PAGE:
Saturday, February 26, 2011

Midwest Sunsets and "The Big Tree"

   It's a Saturday afternoon in the middle of February but it feels more like those last few days of spring before summer takes it's hold of the Midwest. We drive past city limits with the windows more than a crack open and the music more than just a little loud. Sisters, sure, but more so friends. The kind that can say everything or nothing at all and still know what each other mean. The road wound about, over and around the hilly landscape, seeming to tell a story with it's path. Dilapidated old barns on either side, beckoning to be explored, both of us too shy to heed their call. Fearful of tromping on someone else's sacred ground.

   The tree however stands in no man's land. Public territory. It calls out to passersby with it's years of wisdom nestled into each root and branch. Something about it's presence feels like home, invigorating and comforting at the same time. This feeling must be universal; so many visitors, every car that passes feeling it's magnetic pull. The need to brake, slow, often times stop altogether and allow a brief break from the hustle and bustle of everyday life to make a new friend of it. If there were ever a real giving treethis must be it. Here in the real world, however, it is simply known as "the Big Tree", that one down that road, just outside of town... past all the college campuses, big box stores and mom & pop shops. Though it was self-evident to us that this was "my place" to many, many people it didn't detract from that air of seclusion.

    We danced while trying our best to balance on it's uneven roots (or maybe just I did), we tried to climb it's trunk taller and wider than our collective wingspans (also, actually just me). We laughed and sang and ran around like little kids, the road and field our grownup playground. Not surprisingly she had to convince me, more than once not to jump in the water-filled tracks left in the mud alongside the road. Something about splashing in puddles has always been magical in my mind... even so, she was right. No surprise there.

   Eventually the inevitable happened and other cars stopped, passengers unloaded and headed towards our spot, immigrants to our discovered territory. Even though everything in me said "just a few more minutes... please, Lord, just a few more" we knew it was their turn. We had our moment in the sun. The bright, beautiful, surprisingly warm sun. It would be a shame to lose the surreal feeling of our visit by giving in to our human desire to cling to an experience past it's expiration mark, in the process draining it of all it's potence and it's restorative effect. We faced the sun as it began to set, each saying our silent goodbyes to this place before heading back to our vehicle. It kissed our cheeks in return leaving us flushed and in a pleasant hazy state of temporary blindness.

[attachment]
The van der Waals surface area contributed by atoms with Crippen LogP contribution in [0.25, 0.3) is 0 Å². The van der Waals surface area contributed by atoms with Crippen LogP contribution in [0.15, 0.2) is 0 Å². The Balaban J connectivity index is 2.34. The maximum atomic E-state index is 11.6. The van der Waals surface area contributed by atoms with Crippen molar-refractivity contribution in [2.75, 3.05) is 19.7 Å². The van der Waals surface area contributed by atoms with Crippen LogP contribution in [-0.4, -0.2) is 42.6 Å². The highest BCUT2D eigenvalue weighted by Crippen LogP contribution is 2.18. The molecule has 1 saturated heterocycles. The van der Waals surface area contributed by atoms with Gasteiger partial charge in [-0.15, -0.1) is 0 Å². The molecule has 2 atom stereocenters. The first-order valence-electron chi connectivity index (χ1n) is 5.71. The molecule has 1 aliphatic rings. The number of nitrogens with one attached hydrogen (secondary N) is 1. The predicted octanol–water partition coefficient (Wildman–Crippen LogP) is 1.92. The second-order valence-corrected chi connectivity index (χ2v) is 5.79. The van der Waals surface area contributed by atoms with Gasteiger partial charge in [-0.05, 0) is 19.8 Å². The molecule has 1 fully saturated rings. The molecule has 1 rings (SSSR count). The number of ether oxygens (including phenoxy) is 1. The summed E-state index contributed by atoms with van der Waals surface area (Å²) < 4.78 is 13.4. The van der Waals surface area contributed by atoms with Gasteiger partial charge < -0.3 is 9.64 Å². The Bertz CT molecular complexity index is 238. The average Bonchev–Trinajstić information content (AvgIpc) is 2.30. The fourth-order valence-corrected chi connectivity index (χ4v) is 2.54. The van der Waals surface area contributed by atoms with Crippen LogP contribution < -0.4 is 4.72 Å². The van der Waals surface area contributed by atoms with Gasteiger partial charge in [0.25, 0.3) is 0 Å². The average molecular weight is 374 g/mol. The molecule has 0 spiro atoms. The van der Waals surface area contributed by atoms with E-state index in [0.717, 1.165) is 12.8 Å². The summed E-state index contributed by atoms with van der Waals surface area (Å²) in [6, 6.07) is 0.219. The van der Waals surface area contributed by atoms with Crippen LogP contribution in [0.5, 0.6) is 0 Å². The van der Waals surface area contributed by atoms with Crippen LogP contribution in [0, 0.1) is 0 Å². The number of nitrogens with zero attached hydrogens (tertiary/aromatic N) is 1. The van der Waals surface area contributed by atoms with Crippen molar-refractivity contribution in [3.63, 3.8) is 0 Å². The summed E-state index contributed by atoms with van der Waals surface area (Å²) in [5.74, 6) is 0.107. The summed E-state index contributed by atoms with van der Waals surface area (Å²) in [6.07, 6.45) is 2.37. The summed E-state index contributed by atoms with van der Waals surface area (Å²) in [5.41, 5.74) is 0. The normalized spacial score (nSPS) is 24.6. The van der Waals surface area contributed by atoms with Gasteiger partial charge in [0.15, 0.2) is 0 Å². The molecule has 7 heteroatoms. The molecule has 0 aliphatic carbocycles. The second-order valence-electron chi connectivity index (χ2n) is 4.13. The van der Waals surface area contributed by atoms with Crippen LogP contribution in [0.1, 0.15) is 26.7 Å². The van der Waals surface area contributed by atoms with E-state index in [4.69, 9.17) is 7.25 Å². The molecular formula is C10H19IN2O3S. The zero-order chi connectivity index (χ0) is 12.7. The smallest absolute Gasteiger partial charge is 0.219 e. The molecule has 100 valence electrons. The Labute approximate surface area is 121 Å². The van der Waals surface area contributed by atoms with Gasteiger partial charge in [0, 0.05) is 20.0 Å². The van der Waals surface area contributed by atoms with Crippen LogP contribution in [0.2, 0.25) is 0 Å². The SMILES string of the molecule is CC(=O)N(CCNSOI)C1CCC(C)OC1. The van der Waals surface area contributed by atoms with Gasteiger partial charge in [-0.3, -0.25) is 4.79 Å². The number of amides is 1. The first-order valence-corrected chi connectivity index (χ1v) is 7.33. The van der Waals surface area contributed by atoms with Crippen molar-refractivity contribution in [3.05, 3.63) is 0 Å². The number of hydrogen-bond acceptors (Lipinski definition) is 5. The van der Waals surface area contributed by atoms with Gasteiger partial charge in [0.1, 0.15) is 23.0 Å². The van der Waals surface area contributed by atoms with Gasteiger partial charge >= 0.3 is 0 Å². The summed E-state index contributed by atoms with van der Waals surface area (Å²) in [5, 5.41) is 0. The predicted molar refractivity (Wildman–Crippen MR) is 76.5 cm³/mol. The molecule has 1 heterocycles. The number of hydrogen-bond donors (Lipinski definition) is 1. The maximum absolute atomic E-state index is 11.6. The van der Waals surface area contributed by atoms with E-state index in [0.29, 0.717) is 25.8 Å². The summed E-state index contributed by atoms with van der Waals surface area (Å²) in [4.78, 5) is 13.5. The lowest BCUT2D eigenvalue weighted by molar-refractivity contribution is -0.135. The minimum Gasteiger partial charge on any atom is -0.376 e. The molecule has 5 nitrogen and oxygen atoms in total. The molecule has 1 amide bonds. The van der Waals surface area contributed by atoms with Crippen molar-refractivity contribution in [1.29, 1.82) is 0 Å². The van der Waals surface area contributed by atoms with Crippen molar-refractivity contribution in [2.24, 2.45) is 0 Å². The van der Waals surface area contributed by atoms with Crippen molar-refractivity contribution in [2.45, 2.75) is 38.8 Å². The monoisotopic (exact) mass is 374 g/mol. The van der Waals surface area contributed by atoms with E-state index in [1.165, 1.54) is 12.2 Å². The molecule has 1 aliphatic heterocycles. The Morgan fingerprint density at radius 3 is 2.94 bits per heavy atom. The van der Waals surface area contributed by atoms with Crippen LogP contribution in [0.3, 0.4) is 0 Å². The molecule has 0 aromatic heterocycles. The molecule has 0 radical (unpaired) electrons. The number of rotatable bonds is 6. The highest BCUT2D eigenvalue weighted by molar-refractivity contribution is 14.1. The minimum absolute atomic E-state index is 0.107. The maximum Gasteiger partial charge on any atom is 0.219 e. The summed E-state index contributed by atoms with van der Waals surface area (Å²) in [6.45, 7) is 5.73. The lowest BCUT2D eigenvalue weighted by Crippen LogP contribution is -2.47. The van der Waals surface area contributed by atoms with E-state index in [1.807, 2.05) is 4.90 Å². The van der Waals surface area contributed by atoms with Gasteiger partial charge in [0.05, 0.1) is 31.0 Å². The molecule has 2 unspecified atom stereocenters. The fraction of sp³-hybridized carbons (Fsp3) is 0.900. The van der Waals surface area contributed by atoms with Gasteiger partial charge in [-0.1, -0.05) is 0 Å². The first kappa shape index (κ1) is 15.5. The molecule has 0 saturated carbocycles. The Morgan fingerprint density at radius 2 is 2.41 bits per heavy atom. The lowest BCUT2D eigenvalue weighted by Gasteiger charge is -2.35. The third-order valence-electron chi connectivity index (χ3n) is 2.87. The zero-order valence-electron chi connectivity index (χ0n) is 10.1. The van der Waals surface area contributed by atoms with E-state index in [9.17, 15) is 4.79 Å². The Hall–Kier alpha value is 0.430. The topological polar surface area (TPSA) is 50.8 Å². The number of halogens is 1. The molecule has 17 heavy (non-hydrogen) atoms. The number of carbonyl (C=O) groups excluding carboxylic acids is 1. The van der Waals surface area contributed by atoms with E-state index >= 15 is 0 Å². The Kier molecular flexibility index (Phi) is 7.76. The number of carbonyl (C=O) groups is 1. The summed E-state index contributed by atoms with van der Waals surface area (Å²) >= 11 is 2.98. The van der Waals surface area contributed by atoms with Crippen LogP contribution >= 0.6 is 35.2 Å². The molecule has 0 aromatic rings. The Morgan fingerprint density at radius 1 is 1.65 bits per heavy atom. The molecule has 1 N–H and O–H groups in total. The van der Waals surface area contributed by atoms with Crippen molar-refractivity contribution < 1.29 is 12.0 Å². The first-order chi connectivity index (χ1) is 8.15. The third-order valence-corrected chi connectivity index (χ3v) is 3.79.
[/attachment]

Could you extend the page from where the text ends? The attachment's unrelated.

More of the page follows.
Sunset eyeshadow pigments are from the Sugarpill Burning Heart Pallette

   From there we glided around the hills through the trees and fields as if we were on a slow moving roller coaster. We harmonized along with the radio, at times our voices syncing together to create something beautiful, and others mine crashing awkwardly against hers... and the speakers... and the wind. Luckily she's a very forgiving and accepting lady, that sister of mine. We snapped pictures out windows with her point and shoot and carefully out-drove a pack of over friendly local dogs. Heads banged and imaginary drums were drummed, invisible guitars strummed. An interesting sight to see I am sure of it. A fact that only increased our enjoyment of said spectacle that was our own creation.

  The more you love a memory, the stronger and stranger it is.
- Vladimir Nabokov

1 comment:

  1. you guys sound like my sister and me :)

    p.s i love your writing style


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